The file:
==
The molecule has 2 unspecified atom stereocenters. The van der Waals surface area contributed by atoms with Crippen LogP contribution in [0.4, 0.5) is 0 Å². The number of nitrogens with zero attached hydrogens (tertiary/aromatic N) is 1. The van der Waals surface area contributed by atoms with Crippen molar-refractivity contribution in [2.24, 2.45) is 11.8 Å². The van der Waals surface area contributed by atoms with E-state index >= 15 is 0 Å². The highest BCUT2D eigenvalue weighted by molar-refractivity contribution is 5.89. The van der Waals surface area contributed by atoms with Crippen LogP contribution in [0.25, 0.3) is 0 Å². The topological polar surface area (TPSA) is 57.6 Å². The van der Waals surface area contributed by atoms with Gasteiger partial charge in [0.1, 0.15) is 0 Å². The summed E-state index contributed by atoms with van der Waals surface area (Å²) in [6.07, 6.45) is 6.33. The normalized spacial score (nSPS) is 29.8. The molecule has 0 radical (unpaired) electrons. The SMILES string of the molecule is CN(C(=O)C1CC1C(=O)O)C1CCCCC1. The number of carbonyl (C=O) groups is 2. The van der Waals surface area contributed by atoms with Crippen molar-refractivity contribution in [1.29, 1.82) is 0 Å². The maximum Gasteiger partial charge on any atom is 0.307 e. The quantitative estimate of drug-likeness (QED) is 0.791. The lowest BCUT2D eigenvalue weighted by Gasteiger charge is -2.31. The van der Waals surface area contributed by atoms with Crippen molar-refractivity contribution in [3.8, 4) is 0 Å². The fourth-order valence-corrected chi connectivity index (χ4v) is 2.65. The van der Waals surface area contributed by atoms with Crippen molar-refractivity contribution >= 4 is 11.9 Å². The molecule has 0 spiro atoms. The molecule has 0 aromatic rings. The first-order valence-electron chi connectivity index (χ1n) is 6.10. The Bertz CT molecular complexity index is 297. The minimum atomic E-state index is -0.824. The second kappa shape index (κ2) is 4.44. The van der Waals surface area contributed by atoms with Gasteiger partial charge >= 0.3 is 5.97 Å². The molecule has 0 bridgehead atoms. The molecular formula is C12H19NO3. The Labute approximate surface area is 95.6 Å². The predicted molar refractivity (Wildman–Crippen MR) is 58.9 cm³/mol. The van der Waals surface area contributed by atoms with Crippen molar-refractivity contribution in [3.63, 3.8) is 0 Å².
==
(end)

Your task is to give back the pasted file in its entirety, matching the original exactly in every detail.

The molecule has 2 unspecified atom stereocenters. The van der Waals surface area contributed by atoms with Crippen LogP contribution in [0.4, 0.5) is 0 Å². The number of nitrogens with zero attached hydrogens (tertiary/aromatic N) is 1. The van der Waals surface area contributed by atoms with Crippen molar-refractivity contribution in [2.24, 2.45) is 11.8 Å². The van der Waals surface area contributed by atoms with E-state index >= 15 is 0 Å². The highest BCUT2D eigenvalue weighted by molar-refractivity contribution is 5.89. The van der Waals surface area contributed by atoms with Crippen LogP contribution in [0.25, 0.3) is 0 Å². The topological polar surface area (TPSA) is 57.6 Å². The van der Waals surface area contributed by atoms with Gasteiger partial charge in [0.1, 0.15) is 0 Å². The summed E-state index contributed by atoms with van der Waals surface area (Å²) in [6.07, 6.45) is 6.33. The normalized spacial score (nSPS) is 29.8. The molecule has 0 radical (unpaired) electrons. The SMILES string of the molecule is CN(C(=O)C1CC1C(=O)O)C1CCCCC1. The number of carbonyl (C=O) groups is 2. The van der Waals surface area contributed by atoms with Crippen molar-refractivity contribution in [1.29, 1.82) is 0 Å². The maximum Gasteiger partial charge on any atom is 0.307 e. The quantitative estimate of drug-likeness (QED) is 0.791. The lowest BCUT2D eigenvalue weighted by Gasteiger charge is -2.31. The van der Waals surface area contributed by atoms with Crippen molar-refractivity contribution in [3.8, 4) is 0 Å². The fourth-order valence-corrected chi connectivity index (χ4v) is 2.65. The van der Waals surface area contributed by atoms with Crippen molar-refractivity contribution >= 4 is 11.9 Å². The molecule has 0 spiro atoms. The molecule has 0 aromatic rings. The first-order valence-electron chi connectivity index (χ1n) is 6.10. The Bertz CT molecular complexity index is 297. The minimum atomic E-state index is -0.824. The second kappa shape index (κ2) is 4.44. The van der Waals surface area contributed by atoms with Gasteiger partial charge >= 0.3 is 5.97 Å². The molecule has 0 bridgehead atoms. The molecular formula is C12H19NO3. The Labute approximate surface area is 95.6 Å². The predicted molar refractivity (Wildman–Crippen MR) is 58.9 cm³/mol. The van der Waals surface area contributed by atoms with Crippen molar-refractivity contribution in [3.63, 3.8) is 0 Å².